“Today I need something more substant, more substantial” sings Michael Stipe on Automatic for the People‘s ‘The Sidewinder Sleeps Tonite’. And R.E.M. deliver with Automatic for the People, a vast improvement from the fun but shallow Out of Time. While the two albums share an acoustic sensibility, Automatic for the People has a sincere and poignant core, and it’s a much more affecting album. An unlikely collaborator is Led Zeppelin’s John Paul Jones, who contributes some gorgeous string parts, particularly to the slow-burning opener ‘Drive’.


#2 – Murmur

R.E.M. Murmur

1983
The title Murmur refers to Michael Stipe’s virtual incomprehensibility on R.E.M.’s debut album. Murmur is an excellent start for the band’s career; the group already had their entire sound worked out, and they’d only become more mainstream and less interesting. The key R.E.M. elements are recognisable on Murmur; Michael Stipe’s arty and cryptic lyrics, Peter Buck’s jangly guitars and Mike Mill’s harmonies are all present. ‘Radio Free Europe’ was the band’s first minor hit, but there are a ton of great tracks like the piano-laced ‘Shaking Through’, the cryptic indie of ‘Pilgrimage’, and the closing anthem ‘West of the Fields’.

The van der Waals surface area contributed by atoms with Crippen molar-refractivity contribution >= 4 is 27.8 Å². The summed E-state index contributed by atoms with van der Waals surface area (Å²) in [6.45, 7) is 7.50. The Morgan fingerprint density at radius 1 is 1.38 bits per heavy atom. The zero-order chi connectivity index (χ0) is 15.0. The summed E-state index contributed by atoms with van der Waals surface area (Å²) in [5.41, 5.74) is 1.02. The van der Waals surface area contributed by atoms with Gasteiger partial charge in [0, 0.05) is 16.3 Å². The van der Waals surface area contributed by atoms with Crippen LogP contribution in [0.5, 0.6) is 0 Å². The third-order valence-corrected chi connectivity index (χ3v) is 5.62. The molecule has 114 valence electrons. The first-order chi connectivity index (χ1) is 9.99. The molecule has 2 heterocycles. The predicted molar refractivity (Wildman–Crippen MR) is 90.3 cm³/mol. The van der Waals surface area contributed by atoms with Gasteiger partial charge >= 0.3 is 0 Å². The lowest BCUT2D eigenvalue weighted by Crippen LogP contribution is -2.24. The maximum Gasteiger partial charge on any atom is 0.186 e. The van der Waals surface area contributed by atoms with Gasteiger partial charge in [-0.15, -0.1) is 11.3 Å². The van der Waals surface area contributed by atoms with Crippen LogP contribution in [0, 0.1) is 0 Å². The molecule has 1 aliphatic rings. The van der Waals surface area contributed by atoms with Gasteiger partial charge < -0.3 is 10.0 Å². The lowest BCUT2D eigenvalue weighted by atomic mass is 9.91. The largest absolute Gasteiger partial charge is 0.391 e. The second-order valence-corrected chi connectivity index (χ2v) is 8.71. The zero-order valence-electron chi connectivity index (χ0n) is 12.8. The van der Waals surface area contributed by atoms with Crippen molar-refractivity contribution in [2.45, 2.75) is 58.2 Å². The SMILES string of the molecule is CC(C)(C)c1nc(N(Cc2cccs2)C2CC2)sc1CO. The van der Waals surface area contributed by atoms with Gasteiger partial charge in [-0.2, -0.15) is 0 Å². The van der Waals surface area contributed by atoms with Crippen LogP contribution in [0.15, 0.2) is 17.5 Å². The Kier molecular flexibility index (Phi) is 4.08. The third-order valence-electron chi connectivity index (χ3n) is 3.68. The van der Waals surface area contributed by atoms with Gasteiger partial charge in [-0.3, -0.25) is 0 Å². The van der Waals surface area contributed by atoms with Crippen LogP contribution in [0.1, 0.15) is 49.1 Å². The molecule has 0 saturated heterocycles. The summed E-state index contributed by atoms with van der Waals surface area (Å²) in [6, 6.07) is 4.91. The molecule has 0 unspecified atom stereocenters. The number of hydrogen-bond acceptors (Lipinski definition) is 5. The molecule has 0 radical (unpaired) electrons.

I didn’t include the 1982 EP Chronic Town on this album countdown, but if you enjoy Murmur it’s well worth hearing.


#1 – Lifes Rich Pageant

R.E.M. Lifes Rich Pageant

1986
R.E.M. took a step toward the mainstream with Lifes Rich Pageant, enlisting John Mellencamp’s producer, who gave them a more commercial and rock-oriented sound, with Stipe’s vocals higher in the mix. Although R.E.M. lose some mystique in the process, the more direct sound is helpful, resulting in my favourite R.E.M. album. It’s packed with overlooked classics – the opening ‘Begin the Begin’, the lovely guitar solo on ‘Flowers of Guatemala’, and the hard-hitting chorus of ‘Cuyahoga’.

Did I leave out your personal favourite R.E.M. album? Am I crazy to neglect Document? Is Out of Time brilliantly tuneful, or a collection of fluffy, throwaway pop songs? What’s your R.E.M. top 5?